BSUK joins forces with ‘This Girl Can’ for university campaign

Mon 20 Nov 2017

By Luke Stott

BaseballSoftballUK has partnered with Sport England’s This Girl Can campaign to support ‘This BUCS Girl Can Week’, taking place in British universities from 20-26 November.

The campaign aims to increase awareness of and celebrate women’s sport at universities -- a demographic that is often ignored by the mainstream.

To mark the occasion, BSUK has created a celebratory video as well as social media share graphics and a Facebook cover photo that university clubs and players can use to show their support for the campaign.


Potential

Research shows that gender has a significant influence on physical activity levels.  Currently, about 41.7% of men play sport at least once a week, compared to around 31.6% of women.  That means that two million fewer women get regular exercise, despite a healthy and active lifestyle being proven to be important for all of us to maintain good physical and mental wellbeing.

The BUCS This Girl Can Week aims to highlight the huge potential for women to get physically active at universities across the UK and to demonstrate the breadth of opportunities which the Higher Education sector provides to engage women students and staff.

Meanwhile, BSUK is taking this opportunity to celebrate our own success in growing softball and baseball in universities and showcase what fantastic options both sports are for female university students everywhere.


Challenge

“Softball and baseball allow for different levels of athletic ability and competitiveness, and softball is one of the only team sports at uni level that requires female participation,” said the University of East Anglia graduate and current Masters student at the University of Surrey Oona Ylinen.  “Both provide a great team environment, a great way to get fresh air, and a great way to stay healthy.”

With over a thousand students playing baseball and softball at universities, and over 300 of those being women, our sports are growing at a fantastic rate throughout the Higher Education sector.  If you speak to any number of female students, familiar themes emerge as to why each got involved in the game: escapism, challenge and belonging.

“I get very competitive but it makes me forget everything else, from coursework to whatever I'm stressing about,” said Ylinen.  “I don't think about much else other than what I need to be doing, whether that's where to throw, when to run or if I'm going to swing or not.”

Lizzy Robertson, a Durham University undergrad, has similar thoughts: “There is something so therapeutic about throwing a baseball as hard as you can to get some of the stresses of the day out.  Plus, there is no better feeling than making a tidy play.”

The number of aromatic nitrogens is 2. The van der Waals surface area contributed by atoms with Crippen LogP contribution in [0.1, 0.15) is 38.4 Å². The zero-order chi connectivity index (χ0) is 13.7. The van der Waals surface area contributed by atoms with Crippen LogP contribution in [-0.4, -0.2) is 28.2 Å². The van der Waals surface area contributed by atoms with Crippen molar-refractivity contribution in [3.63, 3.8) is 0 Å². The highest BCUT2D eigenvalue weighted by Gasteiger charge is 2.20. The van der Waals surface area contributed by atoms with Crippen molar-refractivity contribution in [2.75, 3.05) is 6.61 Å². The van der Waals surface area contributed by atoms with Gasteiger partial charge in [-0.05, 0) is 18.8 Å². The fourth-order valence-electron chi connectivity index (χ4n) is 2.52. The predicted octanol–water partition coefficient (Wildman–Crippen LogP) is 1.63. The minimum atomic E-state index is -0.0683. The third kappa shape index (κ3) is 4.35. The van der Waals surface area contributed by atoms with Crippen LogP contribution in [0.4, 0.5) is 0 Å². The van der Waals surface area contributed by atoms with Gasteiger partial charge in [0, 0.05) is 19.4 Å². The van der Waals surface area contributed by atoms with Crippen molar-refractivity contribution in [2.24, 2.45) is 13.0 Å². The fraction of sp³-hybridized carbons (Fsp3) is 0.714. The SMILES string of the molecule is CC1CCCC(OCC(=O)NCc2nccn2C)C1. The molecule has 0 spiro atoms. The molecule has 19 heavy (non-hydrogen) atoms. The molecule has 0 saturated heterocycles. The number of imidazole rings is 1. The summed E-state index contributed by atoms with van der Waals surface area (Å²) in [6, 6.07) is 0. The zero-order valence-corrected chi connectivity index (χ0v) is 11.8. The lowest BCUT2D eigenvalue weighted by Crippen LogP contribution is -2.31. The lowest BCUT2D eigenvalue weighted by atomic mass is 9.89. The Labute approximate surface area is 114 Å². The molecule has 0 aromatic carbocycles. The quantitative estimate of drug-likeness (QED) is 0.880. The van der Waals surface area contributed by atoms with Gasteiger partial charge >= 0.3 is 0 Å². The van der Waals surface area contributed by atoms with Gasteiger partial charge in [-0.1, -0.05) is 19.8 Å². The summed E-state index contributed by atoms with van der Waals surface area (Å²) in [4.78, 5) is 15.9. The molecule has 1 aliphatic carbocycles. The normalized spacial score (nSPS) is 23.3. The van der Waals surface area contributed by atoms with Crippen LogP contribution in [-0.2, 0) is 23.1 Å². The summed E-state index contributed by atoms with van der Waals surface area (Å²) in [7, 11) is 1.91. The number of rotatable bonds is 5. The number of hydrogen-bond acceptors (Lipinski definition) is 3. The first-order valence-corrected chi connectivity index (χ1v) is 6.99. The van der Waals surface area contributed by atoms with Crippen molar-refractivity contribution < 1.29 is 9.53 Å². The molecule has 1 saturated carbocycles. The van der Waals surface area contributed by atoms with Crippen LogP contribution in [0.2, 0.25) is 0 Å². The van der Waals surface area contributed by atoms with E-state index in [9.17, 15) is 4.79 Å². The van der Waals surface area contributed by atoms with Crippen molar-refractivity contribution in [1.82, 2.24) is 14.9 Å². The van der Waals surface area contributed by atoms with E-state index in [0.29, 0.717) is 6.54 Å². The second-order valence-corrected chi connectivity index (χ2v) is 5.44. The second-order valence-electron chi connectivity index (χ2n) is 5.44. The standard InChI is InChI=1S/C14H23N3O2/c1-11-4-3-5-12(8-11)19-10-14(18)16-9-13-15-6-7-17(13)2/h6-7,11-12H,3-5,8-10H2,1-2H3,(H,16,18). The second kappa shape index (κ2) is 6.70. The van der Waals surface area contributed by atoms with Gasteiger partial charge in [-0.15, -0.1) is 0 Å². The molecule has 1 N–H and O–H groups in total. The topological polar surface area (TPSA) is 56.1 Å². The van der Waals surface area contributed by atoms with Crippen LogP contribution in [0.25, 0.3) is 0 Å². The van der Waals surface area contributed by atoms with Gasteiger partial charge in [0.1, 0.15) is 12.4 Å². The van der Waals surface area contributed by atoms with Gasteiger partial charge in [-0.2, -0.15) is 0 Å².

The challenge of making a so-called ‘tidy play’, as Robertson puts it, is universal, but traditional thinking has often incorrectly assumed that the challenges of baseball and softball put women off.  That’s far from the truth, as Kyra Bradley, a UCL Masters student and former president of Sheffield University Baseball Club, suggests.

“Baseball makes me feel like I really put all the athletic and strategic skills I’ve learned to good use,” Bradley says.  “I have to think quickly and play quickly, and after something happens in a game, I think it over and realise how much training and practice have paid off.”

Mary Schofield, undergrad and former President of the University of Southampton Baseball & Softball Club, has a similar mental approach: “I concentrate on how I can challenge myself to be the best player that I can.  How can I run faster?  How can I make the ball travel further when I hit it?  How can I make sure I catch the ball every time?”


Belonging

With mental health issues among students seeing a sharp rise in recent years, providing an outlet for the stress and strain of life at university is an under-appreciated facet of our sports.  And in addition to escapism and physical activity, they also provide much needed social interaction.

“I love that softball is a team sport,” says Jade Yerex, a Canadian Masters student studying at Queen Mary University London and someone who has played softball since the age of four.  “Because there is such a substantial amount of time spent training with the same group of people, you truly get to know the other players and cultivate great friendships in the process.  Being so far away from home, it’s nice to know that you have a support system both on the field and off the field.”

“My favourite part of softball is working together as a team,” echoes undergraduate Ashley Nakamoto, University of Brighton Softball Club President.  Her thoughts were in unison with every woman we spoke to for this article: “When everyone is cheering each other on and picking one another up after a mistake, it feels good to be a part of something bigger than just yourself.”


Growth

These qualities may be why our sports have grown so quickly in the last few years at the university level, especially among women.  Our sports are gaining footholds in universities across the country, with increased recognition among students, and increased interaction with British Universities & Colleges Sport (BUCS) through their own events such as the London Universities Sports Leagues that, for the first time this year, had softball as one of its participating sports.

So join us in celebrating both our sports and the women who play them, and support the This BUCS Girl Can Campaign from 20-26 November by downloading our Facebook cover photo!

You can download the Facebook Cover Photo here and watch our This BUCS Girl Can video here.

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